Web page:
Getting the most workout value from cycling
April 3, 2007 10:24 AM   Subscribe

How can I get the most out of cycling, in regards to a workout? I'm a real newbie.

During the past couple of weeks I've started pedalling my Trek mountain bike around town. There's some rolling hills here, so it's given me a bit of a workout. I do a moderate pace for 35 minutes every 2 or 3 days.

My main intent is to lose weight and regain my daily mental focus.

I'm wondering if there are any tips for getting the best "workout" value. Should I bother keeping track of heart rate? Should I shoot for a certain pedalling cadence? (Isn't there a rule of thumb on pedal strokes per minute that tells what gear you should be in?) Or should I just pedal faster if I notice I'm not breathing fast enough?

I know there are sites on the Internet that have tips, but most are designed for seasoned cyclists, and I want a personal MeFi perspective anyway.

Also a dumb question -- when I'm going faster than 15 mph or so I get this irrational fear that the front tire is going to come loose from the fork and I'll crash. Does a structural failure like this ever happen?
posted by rolypolyman to Health & Fitness (29 answers total) 28 users marked this as a favorite
As novice, just do LSD. Not the drug, though maybe that would be good if you want the hills to give you encouragement. Actually, LSD means "Long Slow Distance." That's the first thing you need, and will build your aerobic base. Don't worry about sprinting or intervals or anything else until you've ridden at least 500 miles of LSD. Don't worry about heart rate for the moment, either, or "breathing fast enough." The fitness will come, even if you're not huffing and puffing. In fact, you should need to huff and puff for a while. And a good rule of thumb for cadence is about 90 rpm

Also a dumb question -- when I'm going faster than 15 mph or so I get this irrational fear that the front tire is going to come loose from the fork and I'll crash. Does a structural failure like this ever happen?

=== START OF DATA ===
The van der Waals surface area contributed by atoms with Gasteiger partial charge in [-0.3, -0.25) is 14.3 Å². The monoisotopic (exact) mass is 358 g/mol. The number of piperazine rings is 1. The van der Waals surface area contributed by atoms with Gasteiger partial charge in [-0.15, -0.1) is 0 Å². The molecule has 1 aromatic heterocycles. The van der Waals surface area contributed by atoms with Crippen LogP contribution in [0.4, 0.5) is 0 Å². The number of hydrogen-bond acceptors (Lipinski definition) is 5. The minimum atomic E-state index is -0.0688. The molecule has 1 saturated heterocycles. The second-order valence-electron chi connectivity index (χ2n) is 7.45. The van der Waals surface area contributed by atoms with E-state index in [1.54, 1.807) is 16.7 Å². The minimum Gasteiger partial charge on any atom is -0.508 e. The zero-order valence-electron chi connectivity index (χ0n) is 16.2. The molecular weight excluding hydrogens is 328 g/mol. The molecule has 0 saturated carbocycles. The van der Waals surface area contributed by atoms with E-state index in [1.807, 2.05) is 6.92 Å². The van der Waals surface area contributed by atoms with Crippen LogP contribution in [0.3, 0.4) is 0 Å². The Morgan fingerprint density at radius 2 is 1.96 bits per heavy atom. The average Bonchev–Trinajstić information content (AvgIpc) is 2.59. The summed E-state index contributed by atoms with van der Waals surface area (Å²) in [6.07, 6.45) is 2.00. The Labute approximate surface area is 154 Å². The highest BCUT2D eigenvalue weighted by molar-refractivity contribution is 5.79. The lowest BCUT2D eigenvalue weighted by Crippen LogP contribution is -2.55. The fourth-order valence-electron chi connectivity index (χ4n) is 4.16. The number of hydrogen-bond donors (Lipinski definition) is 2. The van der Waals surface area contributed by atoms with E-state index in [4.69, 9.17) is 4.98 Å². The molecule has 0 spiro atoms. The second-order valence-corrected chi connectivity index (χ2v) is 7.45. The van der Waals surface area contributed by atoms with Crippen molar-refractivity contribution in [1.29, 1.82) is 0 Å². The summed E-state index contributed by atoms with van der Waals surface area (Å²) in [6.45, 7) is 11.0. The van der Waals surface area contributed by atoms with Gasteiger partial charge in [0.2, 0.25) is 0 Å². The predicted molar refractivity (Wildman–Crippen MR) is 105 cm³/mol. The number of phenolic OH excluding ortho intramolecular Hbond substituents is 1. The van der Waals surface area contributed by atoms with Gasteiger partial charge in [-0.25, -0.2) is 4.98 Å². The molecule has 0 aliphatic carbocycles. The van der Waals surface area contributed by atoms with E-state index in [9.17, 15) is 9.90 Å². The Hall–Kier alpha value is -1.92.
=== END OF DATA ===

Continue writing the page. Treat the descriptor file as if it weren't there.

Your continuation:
No. As long as your bike is in good working condition, this will not happen. But take care of your bike. Get it serviced once or twice a year, and learn how to do things like change the tubes and tighten the bolts and nuts.
posted by The Michael The at 10:32 AM on April 3, 2007

get yourself a bike computer. you can pick them up pretty cheaply at a department store. it's easy to track your progress, and give a good reference point.

as for your front tire falling off, that's not likely. what is likely is that you will blow out a front tire, which could be pretty rough. make sure your front tire is in the best condition--replace it if it shows any kind of wear. (putting it on the back is ok, but put the new one on the front). in my 30+ years of riding, i have never had a front tire go, but i did lose a back tire once.

and wear a helmet.
posted by lester's sock puppet at 10:40 AM on April 3, 2007

I spent a year subscribed to Bicycling magazine, and picked up a good book on bike maintenance and another on tips and tricks for cycling on busy roads. This helped me feel safer on the bike. I knew what to check before every ride in order to make sure that the chance of a catastrophic failure was minimized. In general bikes are very safe but I always felt better after I learned a 30 second 'preflight' to do to make sure the bike was not going to kill me. Feeling safer on the bike allowed me to quit thinking about safety and start thinking about exercising.

In general, my best workouts came when I did not eat beforehand and tried to keep my cadence over 60 at all times. When my heart threatened to explode out of my chest I would just downshift a little bit. I did find the cadence meter helpful, largely as something to focus on to take my mind off the physical discomfort of exercising; the heartrate monitor was not particularly useful.
posted by ikkyu2 at 10:43 AM on April 3, 2007

The most bang for buck, workout wise, is indeed LSD but the S should stand for 'steady' not 'slow'. What road cyclists consider 'slow' is what you or I would consider 'pretty f'n fast'.

The key is to get into the aerobic zone, which is where you are exercising with moderate effort but you are not getting out of breath. You should be able to carry on a conversation, for example. Get into this zone and stay there.

The biggest tips I have for cycling workouts are:

1. Warm up. Do at least 10 minutes of easy cycling before you start to step on the gas.

2. Cycle longer. Minimum 30 minutes. An hour is better.

3. Pedal faster. Use you gears to increase the 'cadence' of your legs, and keep it steady. Most experienced cyclists have a cadence of about 80 rpm or better and use the gears to keep it there when going up or down hill. The advantage of this is that your legs don't get tired out on long rides and you don't run out of gas as fast as if you mash the pedals at a slow cadence.

4. Get a cheap bike computer and monitor your average speed on a ride. Many roadies try to stay above 15 mph but this is quite hard. Anything above 12 mph is going to be a workout.

5. Cycle every other day.

6. Alternate harder shorter rides with easier longer rides.